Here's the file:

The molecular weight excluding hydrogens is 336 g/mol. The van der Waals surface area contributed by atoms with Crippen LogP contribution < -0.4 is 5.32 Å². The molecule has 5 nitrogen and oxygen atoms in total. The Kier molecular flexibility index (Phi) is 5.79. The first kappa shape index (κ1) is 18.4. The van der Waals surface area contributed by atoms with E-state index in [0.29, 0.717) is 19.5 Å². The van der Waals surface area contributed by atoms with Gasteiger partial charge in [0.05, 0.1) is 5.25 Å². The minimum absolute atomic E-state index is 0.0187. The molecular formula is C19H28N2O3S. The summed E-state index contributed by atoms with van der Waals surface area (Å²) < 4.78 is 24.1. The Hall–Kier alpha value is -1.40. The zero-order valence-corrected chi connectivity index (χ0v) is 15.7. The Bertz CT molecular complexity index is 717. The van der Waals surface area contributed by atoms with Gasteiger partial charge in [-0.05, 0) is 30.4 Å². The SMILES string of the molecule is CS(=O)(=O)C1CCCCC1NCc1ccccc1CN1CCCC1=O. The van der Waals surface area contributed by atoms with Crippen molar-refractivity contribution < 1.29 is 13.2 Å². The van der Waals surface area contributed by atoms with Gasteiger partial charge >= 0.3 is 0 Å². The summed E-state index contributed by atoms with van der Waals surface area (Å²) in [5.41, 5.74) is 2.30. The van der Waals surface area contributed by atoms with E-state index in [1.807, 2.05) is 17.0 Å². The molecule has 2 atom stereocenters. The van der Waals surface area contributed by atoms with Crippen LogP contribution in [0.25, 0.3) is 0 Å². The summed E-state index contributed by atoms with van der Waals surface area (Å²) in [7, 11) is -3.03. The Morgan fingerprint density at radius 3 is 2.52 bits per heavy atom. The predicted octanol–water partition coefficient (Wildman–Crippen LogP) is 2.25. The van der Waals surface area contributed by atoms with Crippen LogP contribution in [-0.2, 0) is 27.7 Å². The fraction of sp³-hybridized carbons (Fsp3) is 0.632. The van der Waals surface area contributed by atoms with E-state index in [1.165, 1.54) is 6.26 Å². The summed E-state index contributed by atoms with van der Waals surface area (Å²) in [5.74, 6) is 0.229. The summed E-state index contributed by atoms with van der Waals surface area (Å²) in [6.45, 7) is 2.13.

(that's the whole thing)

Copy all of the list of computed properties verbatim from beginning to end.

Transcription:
The molecular weight excluding hydrogens is 336 g/mol. The van der Waals surface area contributed by atoms with Crippen LogP contribution < -0.4 is 5.32 Å². The molecule has 5 nitrogen and oxygen atoms in total. The Kier molecular flexibility index (Phi) is 5.79. The first kappa shape index (κ1) is 18.4. The van der Waals surface area contributed by atoms with E-state index in [0.29, 0.717) is 19.5 Å². The van der Waals surface area contributed by atoms with Gasteiger partial charge in [0.05, 0.1) is 5.25 Å². The minimum absolute atomic E-state index is 0.0187. The molecular formula is C19H28N2O3S. The summed E-state index contributed by atoms with van der Waals surface area (Å²) < 4.78 is 24.1. The Hall–Kier alpha value is -1.40. The zero-order valence-corrected chi connectivity index (χ0v) is 15.7. The Bertz CT molecular complexity index is 717. The van der Waals surface area contributed by atoms with Gasteiger partial charge in [-0.05, 0) is 30.4 Å². The SMILES string of the molecule is CS(=O)(=O)C1CCCCC1NCc1ccccc1CN1CCCC1=O. The van der Waals surface area contributed by atoms with Crippen molar-refractivity contribution < 1.29 is 13.2 Å². The van der Waals surface area contributed by atoms with Gasteiger partial charge >= 0.3 is 0 Å². The summed E-state index contributed by atoms with van der Waals surface area (Å²) in [5.41, 5.74) is 2.30. The van der Waals surface area contributed by atoms with E-state index in [1.807, 2.05) is 17.0 Å². The molecule has 2 atom stereocenters. The van der Waals surface area contributed by atoms with Crippen LogP contribution in [0.25, 0.3) is 0 Å². The summed E-state index contributed by atoms with van der Waals surface area (Å²) in [7, 11) is -3.03. The Morgan fingerprint density at radius 3 is 2.52 bits per heavy atom. The predicted octanol–water partition coefficient (Wildman–Crippen LogP) is 2.25. The van der Waals surface area contributed by atoms with Crippen LogP contribution in [-0.2, 0) is 27.7 Å². The fraction of sp³-hybridized carbons (Fsp3) is 0.632. The van der Waals surface area contributed by atoms with E-state index in [1.165, 1.54) is 6.26 Å². The summed E-state index contributed by atoms with van der Waals surface area (Å²) in [5.74, 6) is 0.229. The summed E-state index contributed by atoms with van der Waals surface area (Å²) in [6.45, 7) is 2.13.